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Photo: AP
Photo: AP

Plastic price play

The cost of credit has fallen almost everywhere else. Price competition was needed in this arena, too. The dynamism it spells will do both card users and issuers a favour

Plastic is more bendable than it seemed. IDFC First Bank looks poised to bend the Indian credit card market with the lure of an annual interest rate as low as 9% on outstanding dues. Given that this is less than a quarter of what other card issuers charge, the very appeal of it could shake up the market for the better. Such a low rate, though, will not be available to all. It will apply only to the card bills of clients with clean repayment records, with progressively rising rates for those with relatively weak credit profiles.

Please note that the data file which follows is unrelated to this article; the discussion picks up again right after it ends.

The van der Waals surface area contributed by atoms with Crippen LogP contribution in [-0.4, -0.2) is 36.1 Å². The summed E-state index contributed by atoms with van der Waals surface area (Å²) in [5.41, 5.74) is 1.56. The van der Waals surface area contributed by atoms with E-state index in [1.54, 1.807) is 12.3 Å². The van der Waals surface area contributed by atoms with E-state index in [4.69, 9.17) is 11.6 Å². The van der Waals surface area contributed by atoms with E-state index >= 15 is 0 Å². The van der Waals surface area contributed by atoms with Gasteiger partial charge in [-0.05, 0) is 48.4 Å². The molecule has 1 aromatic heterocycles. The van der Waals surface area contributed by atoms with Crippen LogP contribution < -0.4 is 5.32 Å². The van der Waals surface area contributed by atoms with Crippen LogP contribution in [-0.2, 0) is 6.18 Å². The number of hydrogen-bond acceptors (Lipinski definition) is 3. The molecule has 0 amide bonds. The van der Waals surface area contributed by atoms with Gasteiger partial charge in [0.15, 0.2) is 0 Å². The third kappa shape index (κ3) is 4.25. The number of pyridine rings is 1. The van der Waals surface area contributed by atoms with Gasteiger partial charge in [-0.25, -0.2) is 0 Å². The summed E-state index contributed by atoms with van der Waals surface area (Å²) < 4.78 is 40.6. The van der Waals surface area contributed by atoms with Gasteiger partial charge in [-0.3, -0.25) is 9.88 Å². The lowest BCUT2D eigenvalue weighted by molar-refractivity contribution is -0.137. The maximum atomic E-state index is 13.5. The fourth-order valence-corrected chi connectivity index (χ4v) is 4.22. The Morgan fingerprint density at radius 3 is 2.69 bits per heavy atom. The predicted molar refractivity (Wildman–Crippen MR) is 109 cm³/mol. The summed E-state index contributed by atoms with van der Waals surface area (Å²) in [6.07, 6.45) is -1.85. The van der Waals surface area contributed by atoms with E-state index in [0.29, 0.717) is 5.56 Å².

Credit card issuers have gotten away for too long charging rates that can only be described as usurious. Some charge up to 40% per annum, regardless of how diligently their customers pay their bills. This practice was once justified on the argument that such loans were collateral-free and therefore qualified as high-risk assets. Over time, however, technology enabled the sorting of clients by creditworthiness. Today, it’s obvious that good borrowers shouldn’t have to pay for the delinquency of others. The cost of credit has fallen almost everywhere else. Price competition was needed in this arena, too. The dynamism it spells will do both card users and issuers a favour.

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